(literally) battle on rails
Upgrading your mode of transportation will pay off in the long run, as you can't calmly navigate the island without being disturbed.
Charles is one of those unscripted video game stalkers like Mr. X fromresident evil 2and the Xenomorph inAliens: Isolation, and has a bad habit of appearing at the most inopportune moments. You may be reading a document or talking to one of those quest-giving NPCs who appear out of nowhere to ruin your day.
If that happens, you have a fight or flight decision on your hands. You can either wait for Charles to run away (which is a tricky proposition since you have no offensive skills on foot), or you can hop aboard your vehicle and engage in glorious combat.
If you choose the second option, the game will turn into a chaotic shooting gallery for a certain amount of time. The monster will kindly come at you from behind each time, which is lucky because you have a rear-facing turret stationed there to keep it at bay.
The ensuing fight is pleasantly hectic, as Charles lunges at a breakneck pace, making it hard to land consistent hits. Not to mention constantly having to switch between wielding the weapon and dealing damage while also cycling through your weapon's charge.
Depending on the relative closeness of your target, the multirole machine gun might be the smarter choice. With higher DPS, the Panzerfaust is great for long-range situations, but once that gap is closed, its long cooldown can be a serious drawback. By contrast, the relentless shot of a flamethrower is perfect when the demon's smirk stabs into your face, even if the fire only leaves a small dent in his thick health bar.
Speaking of which, if you manage to inflict enough pain on Charles, he'll simply back out of the fight. Your only way to force him into a deadly duel is to complete a small handful of main quests. At this point, he will hold out until one of you is dead. By the way, the penalty for making a mistake is pretty trivial, since all you'll lose are a few junk parts (which are plentiful anyway) and they'll respawn in the safety of your cockpit.
In fact, it's not a particularly difficult game overall, and your pursuer's spawns are mercifully limited. We only had about four chance encounters with him in total, so we never felt like we were constantly being hounded to the point of annoyance.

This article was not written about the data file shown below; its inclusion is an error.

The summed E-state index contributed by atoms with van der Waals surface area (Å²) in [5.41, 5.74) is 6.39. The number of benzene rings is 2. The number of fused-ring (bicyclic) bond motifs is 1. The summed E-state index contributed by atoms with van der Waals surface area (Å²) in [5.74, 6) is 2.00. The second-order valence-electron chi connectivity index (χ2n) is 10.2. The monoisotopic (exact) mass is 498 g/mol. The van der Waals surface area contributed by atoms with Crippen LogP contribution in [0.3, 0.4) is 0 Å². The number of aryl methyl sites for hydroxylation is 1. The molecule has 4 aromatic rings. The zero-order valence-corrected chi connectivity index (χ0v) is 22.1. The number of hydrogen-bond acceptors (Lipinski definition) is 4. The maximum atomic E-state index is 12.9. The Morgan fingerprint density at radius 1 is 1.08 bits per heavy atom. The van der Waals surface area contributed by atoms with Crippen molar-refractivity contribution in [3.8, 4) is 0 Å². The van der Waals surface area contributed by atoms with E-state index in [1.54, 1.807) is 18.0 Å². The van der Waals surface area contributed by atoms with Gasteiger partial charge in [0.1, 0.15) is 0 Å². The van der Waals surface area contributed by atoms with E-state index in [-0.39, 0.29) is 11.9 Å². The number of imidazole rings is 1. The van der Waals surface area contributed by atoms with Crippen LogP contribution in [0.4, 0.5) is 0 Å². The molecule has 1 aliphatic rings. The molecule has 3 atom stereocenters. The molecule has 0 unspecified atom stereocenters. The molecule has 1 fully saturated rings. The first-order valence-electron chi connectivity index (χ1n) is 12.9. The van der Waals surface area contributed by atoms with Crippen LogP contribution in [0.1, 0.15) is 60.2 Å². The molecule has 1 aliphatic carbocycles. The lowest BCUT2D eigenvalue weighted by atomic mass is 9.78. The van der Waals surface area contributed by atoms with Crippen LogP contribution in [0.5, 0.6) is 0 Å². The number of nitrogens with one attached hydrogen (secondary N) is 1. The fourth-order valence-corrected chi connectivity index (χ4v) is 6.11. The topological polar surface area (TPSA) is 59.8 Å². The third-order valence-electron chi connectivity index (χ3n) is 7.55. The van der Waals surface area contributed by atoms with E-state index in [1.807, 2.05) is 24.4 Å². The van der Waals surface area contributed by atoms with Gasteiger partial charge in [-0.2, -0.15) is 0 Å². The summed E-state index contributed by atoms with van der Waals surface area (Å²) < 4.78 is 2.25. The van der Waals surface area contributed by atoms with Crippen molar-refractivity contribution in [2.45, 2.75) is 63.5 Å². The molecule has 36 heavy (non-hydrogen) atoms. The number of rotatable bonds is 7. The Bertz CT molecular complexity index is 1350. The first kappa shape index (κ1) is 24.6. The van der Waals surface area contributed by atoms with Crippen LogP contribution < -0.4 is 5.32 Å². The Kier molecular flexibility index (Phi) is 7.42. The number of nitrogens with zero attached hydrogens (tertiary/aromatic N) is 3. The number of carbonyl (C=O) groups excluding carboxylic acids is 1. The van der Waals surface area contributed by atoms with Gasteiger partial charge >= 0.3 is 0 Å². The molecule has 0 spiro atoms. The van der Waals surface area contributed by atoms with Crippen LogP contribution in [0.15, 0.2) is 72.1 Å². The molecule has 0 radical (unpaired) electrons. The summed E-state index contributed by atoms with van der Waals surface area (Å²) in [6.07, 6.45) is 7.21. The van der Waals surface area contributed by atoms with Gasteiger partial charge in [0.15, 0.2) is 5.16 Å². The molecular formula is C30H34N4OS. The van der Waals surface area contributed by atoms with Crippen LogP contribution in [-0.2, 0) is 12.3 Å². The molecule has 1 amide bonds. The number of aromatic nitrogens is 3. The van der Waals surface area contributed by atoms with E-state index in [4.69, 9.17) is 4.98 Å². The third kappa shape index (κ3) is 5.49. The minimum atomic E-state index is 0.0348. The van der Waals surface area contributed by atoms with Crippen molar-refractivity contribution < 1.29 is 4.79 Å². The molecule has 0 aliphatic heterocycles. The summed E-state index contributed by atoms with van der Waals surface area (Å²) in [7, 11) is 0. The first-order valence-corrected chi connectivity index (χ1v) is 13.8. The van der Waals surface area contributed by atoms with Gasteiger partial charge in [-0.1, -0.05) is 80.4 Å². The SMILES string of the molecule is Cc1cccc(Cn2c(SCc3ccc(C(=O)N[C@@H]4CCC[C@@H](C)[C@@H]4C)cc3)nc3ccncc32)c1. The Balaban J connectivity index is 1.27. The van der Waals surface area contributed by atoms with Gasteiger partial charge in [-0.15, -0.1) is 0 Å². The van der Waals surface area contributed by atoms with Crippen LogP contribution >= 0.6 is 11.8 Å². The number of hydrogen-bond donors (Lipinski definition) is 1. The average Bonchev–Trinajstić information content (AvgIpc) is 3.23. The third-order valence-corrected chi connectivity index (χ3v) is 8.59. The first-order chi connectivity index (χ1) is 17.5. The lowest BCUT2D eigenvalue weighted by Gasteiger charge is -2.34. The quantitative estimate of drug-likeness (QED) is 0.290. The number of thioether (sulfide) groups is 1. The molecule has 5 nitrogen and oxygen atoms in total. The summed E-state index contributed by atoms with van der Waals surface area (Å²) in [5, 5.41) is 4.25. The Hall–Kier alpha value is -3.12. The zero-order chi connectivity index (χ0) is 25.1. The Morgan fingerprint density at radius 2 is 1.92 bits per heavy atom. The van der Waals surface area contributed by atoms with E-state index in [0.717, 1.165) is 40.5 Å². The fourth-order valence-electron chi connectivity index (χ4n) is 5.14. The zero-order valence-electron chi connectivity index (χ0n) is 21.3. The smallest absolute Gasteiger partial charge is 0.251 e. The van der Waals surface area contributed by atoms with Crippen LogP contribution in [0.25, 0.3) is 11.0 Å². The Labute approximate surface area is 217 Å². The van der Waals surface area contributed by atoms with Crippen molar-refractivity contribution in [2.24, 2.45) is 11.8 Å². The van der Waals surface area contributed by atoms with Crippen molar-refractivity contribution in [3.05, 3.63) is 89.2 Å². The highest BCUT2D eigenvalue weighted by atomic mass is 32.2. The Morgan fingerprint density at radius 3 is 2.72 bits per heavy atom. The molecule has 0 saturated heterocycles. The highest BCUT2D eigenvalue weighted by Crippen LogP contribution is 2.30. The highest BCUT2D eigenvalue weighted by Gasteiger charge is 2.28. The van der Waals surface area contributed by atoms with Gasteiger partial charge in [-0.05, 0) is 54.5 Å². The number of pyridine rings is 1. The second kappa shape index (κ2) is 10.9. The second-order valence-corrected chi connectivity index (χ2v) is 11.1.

Instead, fighting Charles has always been an invigorating thrill due to the inherent fun of combat and there's also a sense of catharsis that comes from leveling up and then defeating him with greater ease.
Stealth stops the game dead in its tracks
Where things aren't quite as polished, though, is in the stealth department. Granted, sneaking around won't get done often, but when necessary it can be a real drudgery.
All of the moments in question concern a group of crazy islanders who have formed a cult to appease Charles. With their shotguns and god effigy masks, they are immediately hostile the moment you enter their territorial bubble. And suffice to say, you'll be forced to invade their territorial bubble more than a few times.
The problem is that the stealth mechanics required to deal with them are so sparse as to be almost non-existent. None of the usual fixes like distraction items, variable surveillance states, hideouts, or takedowns are present here, which isn't necessarily a bad thing, but you should at least have a few tools on hand.
no one waitsThief(especially not from a game that's primarily about shooting a big spider train), but a simple couch button wouldn't have hurt. Unfortunately, the only way you can stand behind obstacles and look around corners is when you want to monitor patrol routes.
The odds are stacked against you, as the vision cones are so ridiculously wide that enemies that only register as dots on the horizon can seemingly see you as bright as day. You can even pinpoint your exact whereabouts after breaking line of sight!
And once detected, it's nearly impossible to get rid of the frenzied crowd. In fact, the aggro range of these bastards is downright obscene, as they'll hunt you down with all the tenacity of a T-1000. On the plus side, this means you can take them to your vehicle for a happy chase and then just turret them apart.
Unfortunately, that's not always a viable option, as many of these encounters take place in discrete dungeon areas. In this case, it's best to just run through the mazes and hope you don't hit a dead end.
Apart from this topic,Choo-Choo Charlesit's a delightfully strange experience that doesn't survive its welcome. The combat is tight, the constant buildup of power is addictive, and things are always mixed up to keep the novelty value alive.
It's also impressively designed for solo developer work, contains infinitesimally few bugs (none of which are game-breaking), and works pretty well throughout. We were playing on a Steam platform with default settings and only encountered a slight stutter from time to time. That's more than can be said for many indies.
If you have a few hours and can get on board with its bohemian vibe, this trip is definitely worth embarking on.
Choo-Choo Charlesis now available for PC.
The verification code was provided by the developer.